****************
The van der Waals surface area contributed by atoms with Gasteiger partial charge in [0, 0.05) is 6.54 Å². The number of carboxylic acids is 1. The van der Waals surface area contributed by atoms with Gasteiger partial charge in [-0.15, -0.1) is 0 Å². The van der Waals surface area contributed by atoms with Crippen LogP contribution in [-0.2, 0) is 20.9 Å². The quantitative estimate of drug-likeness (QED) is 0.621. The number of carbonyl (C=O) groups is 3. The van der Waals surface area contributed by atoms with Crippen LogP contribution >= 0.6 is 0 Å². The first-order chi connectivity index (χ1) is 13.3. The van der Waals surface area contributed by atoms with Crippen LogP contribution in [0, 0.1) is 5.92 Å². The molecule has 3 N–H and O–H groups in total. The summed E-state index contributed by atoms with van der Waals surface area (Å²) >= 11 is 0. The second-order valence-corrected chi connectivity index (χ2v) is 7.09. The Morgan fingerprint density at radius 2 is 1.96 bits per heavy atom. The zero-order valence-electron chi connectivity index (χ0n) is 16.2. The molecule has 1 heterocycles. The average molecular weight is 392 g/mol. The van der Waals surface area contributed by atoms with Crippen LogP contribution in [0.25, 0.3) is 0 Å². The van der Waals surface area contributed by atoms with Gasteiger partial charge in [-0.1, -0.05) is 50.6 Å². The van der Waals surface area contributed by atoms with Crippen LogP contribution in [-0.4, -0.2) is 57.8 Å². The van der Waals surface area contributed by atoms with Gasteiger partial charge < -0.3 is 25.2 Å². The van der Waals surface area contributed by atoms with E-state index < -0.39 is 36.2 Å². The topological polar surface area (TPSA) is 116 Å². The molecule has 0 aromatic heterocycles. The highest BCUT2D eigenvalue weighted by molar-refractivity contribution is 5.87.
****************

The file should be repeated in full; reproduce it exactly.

The van der Waals surface area contributed by atoms with Gasteiger partial charge in [0, 0.05) is 6.54 Å². The number of carboxylic acids is 1. The van der Waals surface area contributed by atoms with Gasteiger partial charge in [-0.15, -0.1) is 0 Å². The van der Waals surface area contributed by atoms with Crippen LogP contribution in [-0.2, 0) is 20.9 Å². The quantitative estimate of drug-likeness (QED) is 0.621. The number of carbonyl (C=O) groups is 3. The van der Waals surface area contributed by atoms with Crippen LogP contribution >= 0.6 is 0 Å². The first-order chi connectivity index (χ1) is 13.3. The van der Waals surface area contributed by atoms with Crippen LogP contribution in [0, 0.1) is 5.92 Å². The molecule has 3 N–H and O–H groups in total. The summed E-state index contributed by atoms with van der Waals surface area (Å²) >= 11 is 0. The second-order valence-corrected chi connectivity index (χ2v) is 7.09. The Morgan fingerprint density at radius 2 is 1.96 bits per heavy atom. The zero-order valence-electron chi connectivity index (χ0n) is 16.2. The molecule has 1 heterocycles. The average molecular weight is 392 g/mol. The van der Waals surface area contributed by atoms with Crippen LogP contribution in [0.25, 0.3) is 0 Å². The van der Waals surface area contributed by atoms with Gasteiger partial charge in [-0.1, -0.05) is 50.6 Å². The van der Waals surface area contributed by atoms with Crippen LogP contribution in [-0.4, -0.2) is 57.8 Å². The van der Waals surface area contributed by atoms with Gasteiger partial charge < -0.3 is 25.2 Å². The van der Waals surface area contributed by atoms with E-state index < -0.39 is 36.2 Å². The topological polar surface area (TPSA) is 116 Å². The molecule has 0 aromatic heterocycles. The highest BCUT2D eigenvalue weighted by molar-refractivity contribution is 5.87.